Thursday, May 27, 2021

It's a beautiful day in the neighborhood to stop and smell the roses

 I live in an older neighborhood here in East Bay San Francisco. I like that each house is different, many of them built long before I moved in eight years ago. A retired friend of mine said she was raised in a Victorian just a few doors down from me. The homes have "personality." 

I'm told that many years ago, the state of California was going to build a highway through my neighborhood and came in and bought a number of homes that they planned to demolish to make way for the highway. There was such an uproar from residents that the state finally abandoned plans. The homes sat vacant for years, and many were in a state of disrepair. About four years ago or so, California held auctions on my street to sell them on a "as is" basis, and get this, CASH only.  I'd look out my living room window and see cars parked up and down the street, and potential buyers with clipboards in hand ready to place a bid at auction. Now mind you, these houses were going to need a major renovation to get them back to being livable and presentable. But they sold quickly. I'm sure some of the buyers were pro investors looking to flip them for a profit. A lady friend asked one of the new owners what he paid cash for at auction and it was upwards of $500,000 for an abandoned house! The stock market and stock options in the tech world have been VERY good to some folks.

There's a neat, little, family owned convenience store one block over from me, and I sometimes take a break from recording in my studio and walk over there to grab a snack or something to drink. Yesterday, we had a blue ribbon day here in the Bay Area. Super clear skies, just a hint of coolness, no wind, abundant sunshine, and a very comfortable, humidity free, 72 degrees- a perfect Spring day to head over to the store. As I walk along the sidewalk, I'm always impressed with how people keep up their yards and do their gardening.  I have absolutely NO green thumb but can appreciate those that do. As I was coming back from the store, I passed by one of my favorite homes along the way with really beautiful flowers growing in the front and side of the house. They looked exceptional with the brilliant California sunshine. On this day, I saw a lady pruning the flowers. I had never seen anyone gardening there before and it was nice to see a face. Not wanting to keep her from her work pastime, I said a quick hello as I walked by; an elderly lady with a big hat on, gardening gloves, and a friendly smile. I told her I often walk by her home on the way to the store and really admire the flowers she has and the wonderful upkeep. She looked pleased with the compliment and I bid her a good day. As I walked to go back home, I felt glad that I had the opportunity to praise her gardening. And maybe, in some small way, it made her day a bit more enjoyable. As they say, "It's the little things in life."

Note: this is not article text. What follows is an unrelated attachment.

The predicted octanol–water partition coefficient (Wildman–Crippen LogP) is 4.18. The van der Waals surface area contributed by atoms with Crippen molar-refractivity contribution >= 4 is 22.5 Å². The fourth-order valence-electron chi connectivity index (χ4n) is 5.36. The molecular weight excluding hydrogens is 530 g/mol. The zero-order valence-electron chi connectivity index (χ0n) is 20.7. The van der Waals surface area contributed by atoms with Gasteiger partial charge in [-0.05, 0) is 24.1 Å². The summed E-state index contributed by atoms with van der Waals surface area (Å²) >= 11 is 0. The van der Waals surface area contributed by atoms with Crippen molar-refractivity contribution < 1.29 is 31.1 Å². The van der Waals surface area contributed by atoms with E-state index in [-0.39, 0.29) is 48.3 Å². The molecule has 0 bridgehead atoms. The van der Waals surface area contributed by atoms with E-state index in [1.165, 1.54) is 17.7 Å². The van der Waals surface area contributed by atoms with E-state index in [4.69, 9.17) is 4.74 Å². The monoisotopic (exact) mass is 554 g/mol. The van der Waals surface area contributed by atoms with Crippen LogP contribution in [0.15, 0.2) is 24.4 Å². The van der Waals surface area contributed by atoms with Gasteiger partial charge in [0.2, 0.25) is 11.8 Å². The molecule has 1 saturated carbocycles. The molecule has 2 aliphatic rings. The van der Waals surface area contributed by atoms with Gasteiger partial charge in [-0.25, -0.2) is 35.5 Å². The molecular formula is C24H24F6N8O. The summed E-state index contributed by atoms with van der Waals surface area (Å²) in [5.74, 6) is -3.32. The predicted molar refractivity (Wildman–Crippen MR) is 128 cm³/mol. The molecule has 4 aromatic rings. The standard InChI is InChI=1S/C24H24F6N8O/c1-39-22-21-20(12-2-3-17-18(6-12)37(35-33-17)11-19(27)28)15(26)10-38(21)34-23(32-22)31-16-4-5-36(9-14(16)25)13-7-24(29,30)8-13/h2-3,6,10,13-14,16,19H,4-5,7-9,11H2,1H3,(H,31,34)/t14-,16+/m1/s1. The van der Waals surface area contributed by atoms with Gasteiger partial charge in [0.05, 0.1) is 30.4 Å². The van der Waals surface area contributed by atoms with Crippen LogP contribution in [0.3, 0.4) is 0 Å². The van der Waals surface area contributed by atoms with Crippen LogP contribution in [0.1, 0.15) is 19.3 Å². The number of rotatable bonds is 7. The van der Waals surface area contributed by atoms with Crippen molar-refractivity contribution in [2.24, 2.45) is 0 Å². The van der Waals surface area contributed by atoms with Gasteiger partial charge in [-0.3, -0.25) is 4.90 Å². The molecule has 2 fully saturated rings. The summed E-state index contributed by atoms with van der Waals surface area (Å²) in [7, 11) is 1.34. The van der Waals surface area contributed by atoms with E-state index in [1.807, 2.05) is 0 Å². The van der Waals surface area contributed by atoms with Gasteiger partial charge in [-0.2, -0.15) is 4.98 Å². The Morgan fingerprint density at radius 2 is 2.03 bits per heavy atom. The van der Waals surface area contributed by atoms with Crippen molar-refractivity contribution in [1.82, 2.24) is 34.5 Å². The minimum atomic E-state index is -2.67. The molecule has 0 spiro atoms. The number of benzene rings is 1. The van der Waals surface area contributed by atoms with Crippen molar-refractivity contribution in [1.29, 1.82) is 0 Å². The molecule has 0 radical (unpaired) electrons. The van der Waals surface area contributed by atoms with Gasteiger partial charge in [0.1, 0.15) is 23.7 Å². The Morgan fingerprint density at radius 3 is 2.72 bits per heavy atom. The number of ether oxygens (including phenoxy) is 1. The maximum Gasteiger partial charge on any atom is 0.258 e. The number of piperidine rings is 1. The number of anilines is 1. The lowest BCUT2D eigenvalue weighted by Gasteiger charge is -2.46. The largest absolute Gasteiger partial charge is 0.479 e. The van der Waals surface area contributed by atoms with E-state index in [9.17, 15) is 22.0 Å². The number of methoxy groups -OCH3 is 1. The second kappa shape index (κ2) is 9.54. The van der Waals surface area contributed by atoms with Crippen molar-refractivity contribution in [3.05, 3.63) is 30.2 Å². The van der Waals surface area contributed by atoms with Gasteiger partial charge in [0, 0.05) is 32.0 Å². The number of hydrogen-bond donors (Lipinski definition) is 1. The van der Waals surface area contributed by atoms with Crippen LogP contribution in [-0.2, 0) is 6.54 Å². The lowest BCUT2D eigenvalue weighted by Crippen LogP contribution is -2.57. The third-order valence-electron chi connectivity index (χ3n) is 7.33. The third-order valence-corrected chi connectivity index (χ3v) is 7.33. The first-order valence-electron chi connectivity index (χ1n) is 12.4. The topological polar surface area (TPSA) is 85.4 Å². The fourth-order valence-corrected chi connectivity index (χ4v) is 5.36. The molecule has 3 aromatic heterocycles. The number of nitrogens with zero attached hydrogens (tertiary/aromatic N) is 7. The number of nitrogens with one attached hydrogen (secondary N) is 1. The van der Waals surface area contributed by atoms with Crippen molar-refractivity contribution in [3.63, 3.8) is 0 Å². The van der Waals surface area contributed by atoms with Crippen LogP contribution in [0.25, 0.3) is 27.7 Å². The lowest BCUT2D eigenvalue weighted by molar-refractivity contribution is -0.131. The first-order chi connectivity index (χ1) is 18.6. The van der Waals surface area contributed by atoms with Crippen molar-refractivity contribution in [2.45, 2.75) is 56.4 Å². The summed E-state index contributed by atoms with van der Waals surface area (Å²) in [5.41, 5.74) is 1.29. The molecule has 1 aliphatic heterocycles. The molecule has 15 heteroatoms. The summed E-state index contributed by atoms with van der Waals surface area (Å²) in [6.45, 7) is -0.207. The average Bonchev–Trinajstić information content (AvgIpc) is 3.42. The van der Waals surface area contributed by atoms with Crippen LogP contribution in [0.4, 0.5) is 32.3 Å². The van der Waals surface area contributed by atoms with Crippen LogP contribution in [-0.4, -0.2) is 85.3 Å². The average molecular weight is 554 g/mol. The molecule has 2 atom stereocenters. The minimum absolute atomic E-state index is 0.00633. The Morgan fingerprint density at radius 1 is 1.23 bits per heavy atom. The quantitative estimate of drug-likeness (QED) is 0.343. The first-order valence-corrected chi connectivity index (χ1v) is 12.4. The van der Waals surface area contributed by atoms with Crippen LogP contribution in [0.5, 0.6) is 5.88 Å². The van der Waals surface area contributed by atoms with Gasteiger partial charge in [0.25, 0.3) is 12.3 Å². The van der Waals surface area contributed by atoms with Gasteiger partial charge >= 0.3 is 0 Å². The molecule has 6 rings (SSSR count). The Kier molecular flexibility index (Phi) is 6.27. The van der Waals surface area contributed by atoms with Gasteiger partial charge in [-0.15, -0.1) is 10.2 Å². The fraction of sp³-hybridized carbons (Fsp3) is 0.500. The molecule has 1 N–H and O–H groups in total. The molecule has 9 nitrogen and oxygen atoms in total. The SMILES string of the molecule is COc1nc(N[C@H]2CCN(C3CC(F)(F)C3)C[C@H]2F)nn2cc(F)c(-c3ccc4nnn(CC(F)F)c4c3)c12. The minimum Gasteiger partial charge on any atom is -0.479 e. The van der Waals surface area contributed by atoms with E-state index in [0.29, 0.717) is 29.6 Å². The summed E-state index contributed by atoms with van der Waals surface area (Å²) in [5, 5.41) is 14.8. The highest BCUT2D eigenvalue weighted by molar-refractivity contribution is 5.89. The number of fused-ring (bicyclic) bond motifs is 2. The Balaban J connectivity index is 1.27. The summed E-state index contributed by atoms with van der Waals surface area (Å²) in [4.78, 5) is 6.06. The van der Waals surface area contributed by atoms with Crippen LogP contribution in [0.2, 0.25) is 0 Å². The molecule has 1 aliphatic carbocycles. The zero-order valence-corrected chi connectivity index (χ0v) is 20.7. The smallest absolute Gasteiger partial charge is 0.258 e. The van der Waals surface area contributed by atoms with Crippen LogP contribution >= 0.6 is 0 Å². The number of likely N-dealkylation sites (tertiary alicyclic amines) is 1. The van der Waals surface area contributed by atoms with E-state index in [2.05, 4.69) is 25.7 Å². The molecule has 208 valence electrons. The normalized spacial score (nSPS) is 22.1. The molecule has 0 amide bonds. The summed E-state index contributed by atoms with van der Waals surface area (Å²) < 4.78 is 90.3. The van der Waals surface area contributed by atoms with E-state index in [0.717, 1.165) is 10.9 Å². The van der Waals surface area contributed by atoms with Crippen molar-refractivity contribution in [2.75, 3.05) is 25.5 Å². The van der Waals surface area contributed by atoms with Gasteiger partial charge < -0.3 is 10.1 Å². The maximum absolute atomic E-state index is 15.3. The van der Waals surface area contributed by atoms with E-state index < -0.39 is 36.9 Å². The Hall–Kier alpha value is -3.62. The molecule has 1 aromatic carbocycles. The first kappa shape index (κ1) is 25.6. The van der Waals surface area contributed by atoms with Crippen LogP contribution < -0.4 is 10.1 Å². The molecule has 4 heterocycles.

Thursday, May 20, 2021

"Look Ma, I'm a game show host!"

 So back during my South Florida on air radio days at WIRK, I found out through a contact (a nice lady friend in the know), that the local FOX TV affiliate was going to be producing a LIVE game show with a male and female host, an in-studio audience, and a play at home TV audience. At that time (mid 80's), a number of TV stations were producing a variation of "Blackout Bingo," with some ratings success, and the general manager of our local FOX station decided he wanted to give it a try. My lady friend who worked there in the promotions department said auditions were going to soon be held for the host and hostess. She had heard me on my midday show on the radio and said she thought I should give it a try. So, I went down on the weekend when they were doing in front of the camera auditions and gave it a shot. There were quite a few guys/gals there that Saturday trying out. It was a very brief audition and involved some ad-libbing, something I was pretty comfortable doing on my radio show. I left that day feeling like I gave a pretty solid audition, and was quite surprised when someone called me and said they wanted me to be the new host. "Me?", I thought. "Are you sure you have the right guy?" I had very limited on camera experience other than a few public TV fundraisers I volunteered to do. The female they hired to be my co-host (Sara Premisler) was a local actress who had impressed the general manager of the TV station with some on stage performances he had seen her do. She wasn't "Vanna" and I wasn't "Pat." Far from it. But I enjoyed working with her. It was overall a fun gig to do, and besides, I still had my radio show to fall back on. I learned a lot on the job. When you do TV, everyone (and I mean EVERYONE), is a critic. "Hey John, I was channel surfing last night and saw you in that awful 'Miami Vice' jacket you had on. Where'd you get that?" Truth was, my co-host and I got our on camera wardrobe from a local clothing store who allowed us to wear the clothes for a mention at the end of the program in the rolling credits. (Promotional consideration). So, we had no choice as to what we were wearing. Another time, I was out in a Publix supermarket when a guy recognized me and came over and complained that his wife had auditioned for the hostess role and didn't get it, and was 'SO much better than my co-host.' (I chalked that up to sour grapes). Our show was called "$29,000 Blackout Bingo"- $29,000 being the big prize. No one ever won the jackpot, even though we were pulling for someone to do so. It would have been great publicity. Now get this. We were on at the same time as Jeopardy and Wheel of Fortune! No one was going to beat those huge shows with a live, local show like ours. But we managed a bit of a cult following with surprise drop in guests from time to time, like pro wrestler Randy Macho Man Savage and other stars of the WWE. A real, campy hoot. Our show was sponsored by Pepsi and 7-11, where folks could go to pick up their bingo cards and play along with us from home. We had live operators to answer phones when viewers called in with a winning card. Having a live, in studio audience was fun to play off of. Halfway through the show, I would grab a microphone and go down for a little friendly chit chat and giggle.  In studio guests enjoyed being on TV. The show didn't last long, and I was actually kind of relieved when the producer told us one Friday evening after a show that they were pulling the plug and cancelling further production.